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Sustain to gain: May 2011 Archives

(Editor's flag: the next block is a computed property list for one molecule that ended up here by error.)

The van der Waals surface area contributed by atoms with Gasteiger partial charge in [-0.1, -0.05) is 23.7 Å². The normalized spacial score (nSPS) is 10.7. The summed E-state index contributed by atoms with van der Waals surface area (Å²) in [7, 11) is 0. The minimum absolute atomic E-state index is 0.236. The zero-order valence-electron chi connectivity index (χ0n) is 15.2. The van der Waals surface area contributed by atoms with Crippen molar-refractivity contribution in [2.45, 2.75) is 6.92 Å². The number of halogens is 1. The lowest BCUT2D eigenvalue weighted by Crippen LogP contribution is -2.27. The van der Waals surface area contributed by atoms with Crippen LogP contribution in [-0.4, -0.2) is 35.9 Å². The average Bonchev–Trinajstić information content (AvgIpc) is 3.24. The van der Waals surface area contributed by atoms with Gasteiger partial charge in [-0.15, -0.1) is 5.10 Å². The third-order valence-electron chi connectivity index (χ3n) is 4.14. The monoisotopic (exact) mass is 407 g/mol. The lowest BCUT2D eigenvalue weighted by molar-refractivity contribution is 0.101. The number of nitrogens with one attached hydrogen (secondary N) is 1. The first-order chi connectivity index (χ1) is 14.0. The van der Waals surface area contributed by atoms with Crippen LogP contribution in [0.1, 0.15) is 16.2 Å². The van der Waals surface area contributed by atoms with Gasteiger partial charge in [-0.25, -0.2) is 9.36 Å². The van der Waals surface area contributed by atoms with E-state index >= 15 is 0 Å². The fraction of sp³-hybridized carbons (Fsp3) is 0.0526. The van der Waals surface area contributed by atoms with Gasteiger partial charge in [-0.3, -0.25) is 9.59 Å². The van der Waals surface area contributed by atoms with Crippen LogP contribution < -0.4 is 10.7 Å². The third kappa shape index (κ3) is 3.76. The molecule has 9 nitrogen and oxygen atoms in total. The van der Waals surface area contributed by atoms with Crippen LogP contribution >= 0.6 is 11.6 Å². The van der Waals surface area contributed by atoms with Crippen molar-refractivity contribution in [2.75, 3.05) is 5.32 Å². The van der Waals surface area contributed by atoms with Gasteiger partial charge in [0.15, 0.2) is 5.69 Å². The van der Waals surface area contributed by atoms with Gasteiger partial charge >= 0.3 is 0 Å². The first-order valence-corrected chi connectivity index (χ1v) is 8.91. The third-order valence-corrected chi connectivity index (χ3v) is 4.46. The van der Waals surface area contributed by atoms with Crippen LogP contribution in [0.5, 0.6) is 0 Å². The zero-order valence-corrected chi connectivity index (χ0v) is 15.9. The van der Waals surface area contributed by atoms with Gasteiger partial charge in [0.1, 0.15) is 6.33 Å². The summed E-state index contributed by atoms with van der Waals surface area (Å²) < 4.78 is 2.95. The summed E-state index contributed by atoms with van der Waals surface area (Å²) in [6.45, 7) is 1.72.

In a recent post, I reported on current climate policies for road transport - these policies are challenged by increasing market shares of alternative fuels and technologies. These fuels have a carbon footprint that is increasingly determined by upstream processing, recovery, and general equilibrium effects. Notably, biofuels such as corn ethanol induce deforestation which itself is a major source of front-up CO2 emissions (ignoring other effects such as biodiversity loss). Not all biofuels, however, have the same carbon footprint. How can biofuels for transport and their life-cycle greenhouse gas emissions then be effectively regulated? As pointed out in the corresponding paper, fuel mandates but also the Californian Low Carbon Fuel Standard or the European Fuel Quality Directive (FQD) are insufficient for not accounting for a series of general equilibrium effects. The European Commission, in fact, is currently reviewing its stance, and may review the FQD in this summer. But what kind of measure can improve the biofuel conundrum? The twin paper by Flachsland et al. studies a potential role of emission trading also for the transport sector. Now, this is an effective measure in terms of bringing a level-playing field across all fuels. In fact, if a cap is global in scope, and covers all relevant sectors, we could sleep quietly: wherever emissions appear they will be accounted for, and it is not relevant whether they are induced by biofuels or not. It matters only that they get a price tag, and that people try to reduce emissions. However, a global cap is not in sight, and an inclusion of agricultural emissions also seems utopian currently. Hence, we are still stuck with the GHG accounting problem for biofuels (and potentially relevant general equilibrium effects for other fuels such as electricity) when transport is included in the European Emission Trading Scheme. One possibility is to treat biofuels by default as having at least gasoline-equivalent emissions (see DeCicco, 2009). Fuel providers can then prove that their feedstock has neglible indirect effect and low fertilizer (N20) and processing emissions, gaining credits if certified. This would reverse the burden of proof. Properly implemented, it can be seen as an implemented precautionary principle - better safe the forests and its carbon stock then being sorry big time.